Torville and Dean helped create world of ice skating antiques

Made of leather, size 9, and on sale for 28
Made of leather, size 9, and on sale for 28
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Our antiques expert takes a look at ice staking memorabilia...

This week all I’ve heard about is the ITV programme Dancing on Ice that’s back on Sunday nights. It’s four years since it was last on television, and it’s all the staff here are talking about.

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Programmes like this and Strictly Come Dancing motivate people to take up the sport or hobby, and I’ll bet the ice rink at Blackpool has been inundated with phone calls in the last few weeks!

When one thinks of collectables, one often thinks of Royal Doulton, clocks or stamps! But sporting collectables are hugely popular and some collectors seek out specific items. Ice skating, whilst not an “everyday” sport like football or tennis, still has its fans and followers, and I know a few people in the North West who collect old roller skates and ice skates. They’d love these!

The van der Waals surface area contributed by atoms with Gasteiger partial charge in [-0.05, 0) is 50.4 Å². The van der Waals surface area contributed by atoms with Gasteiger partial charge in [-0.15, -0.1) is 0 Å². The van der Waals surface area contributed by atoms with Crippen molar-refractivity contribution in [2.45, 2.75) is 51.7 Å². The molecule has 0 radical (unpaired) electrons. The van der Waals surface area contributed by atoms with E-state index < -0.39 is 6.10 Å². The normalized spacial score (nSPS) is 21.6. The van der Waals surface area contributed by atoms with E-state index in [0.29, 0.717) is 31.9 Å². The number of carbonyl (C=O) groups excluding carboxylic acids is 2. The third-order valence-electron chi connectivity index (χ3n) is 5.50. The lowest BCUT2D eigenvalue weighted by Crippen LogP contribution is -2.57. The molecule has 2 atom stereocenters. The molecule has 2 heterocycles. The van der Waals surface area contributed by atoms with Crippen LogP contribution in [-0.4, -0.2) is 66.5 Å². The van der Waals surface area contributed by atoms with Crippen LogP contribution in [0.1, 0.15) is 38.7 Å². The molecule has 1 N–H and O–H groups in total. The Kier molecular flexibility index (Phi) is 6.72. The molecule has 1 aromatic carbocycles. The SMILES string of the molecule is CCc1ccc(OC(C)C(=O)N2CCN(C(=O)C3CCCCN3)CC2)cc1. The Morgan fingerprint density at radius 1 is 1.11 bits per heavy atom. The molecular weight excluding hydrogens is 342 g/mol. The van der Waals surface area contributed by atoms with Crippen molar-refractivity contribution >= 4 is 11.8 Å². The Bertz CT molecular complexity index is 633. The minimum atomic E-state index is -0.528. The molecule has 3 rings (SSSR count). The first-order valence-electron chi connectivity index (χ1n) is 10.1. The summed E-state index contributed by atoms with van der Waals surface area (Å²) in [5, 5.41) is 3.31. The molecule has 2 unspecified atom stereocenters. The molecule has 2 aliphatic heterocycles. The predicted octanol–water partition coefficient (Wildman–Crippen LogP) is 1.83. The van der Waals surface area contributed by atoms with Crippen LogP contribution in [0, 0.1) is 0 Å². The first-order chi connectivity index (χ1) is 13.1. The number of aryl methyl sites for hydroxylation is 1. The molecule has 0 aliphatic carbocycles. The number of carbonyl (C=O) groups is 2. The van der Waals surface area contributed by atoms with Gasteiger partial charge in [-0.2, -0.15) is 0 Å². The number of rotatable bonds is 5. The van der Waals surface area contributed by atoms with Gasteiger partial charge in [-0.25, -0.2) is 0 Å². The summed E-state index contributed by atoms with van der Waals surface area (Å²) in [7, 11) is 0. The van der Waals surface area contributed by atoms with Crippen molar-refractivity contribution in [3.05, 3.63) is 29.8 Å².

Ice skating dates back to at least 5,000 B.C.

The first pair of skates we have were found at the bottom of a lake in Switzerland, dated to 3,000 B.C.

They were made from the leg bones of large animals such as horse, ox or deer. Holes were bored through each end with leather straps to tie the skates on.

Around 200 A.D. the first metal skates replaced bone with a thin copper strip, and in the 14th Century, the Dutch developed wooden platforms with iron bottoms, still attached with leather straps. Similar to skiing, poles were needed to propel yourself along.

In 1914, a blade-maker from Minnesota created the ‘modern’ skate, with an integral shoe and closed-toe blade making skates lighter and faster. While the materials have improved over the years, the design has barely changed.

The popularity of ice-skating and related sports today – including Dancing on Ice – means celebrities, and therefore collectables.

Figure skating is the oldest Olympic Winter Games sport, since 1908, and signed memorabilia by competitors such as British champions Torville and Dean are very popular.

Unusually for a ‘tidal’ river, there are records of the Lune at Lancaster being frozen solid in 1739 and 1820.

In 1963 I was at school in Cambridge and the River Cam froze for 3 months.

We all skated on it then, but I don’t think I’d cut a very elegant figure on the ice nowadays, were it to happen again.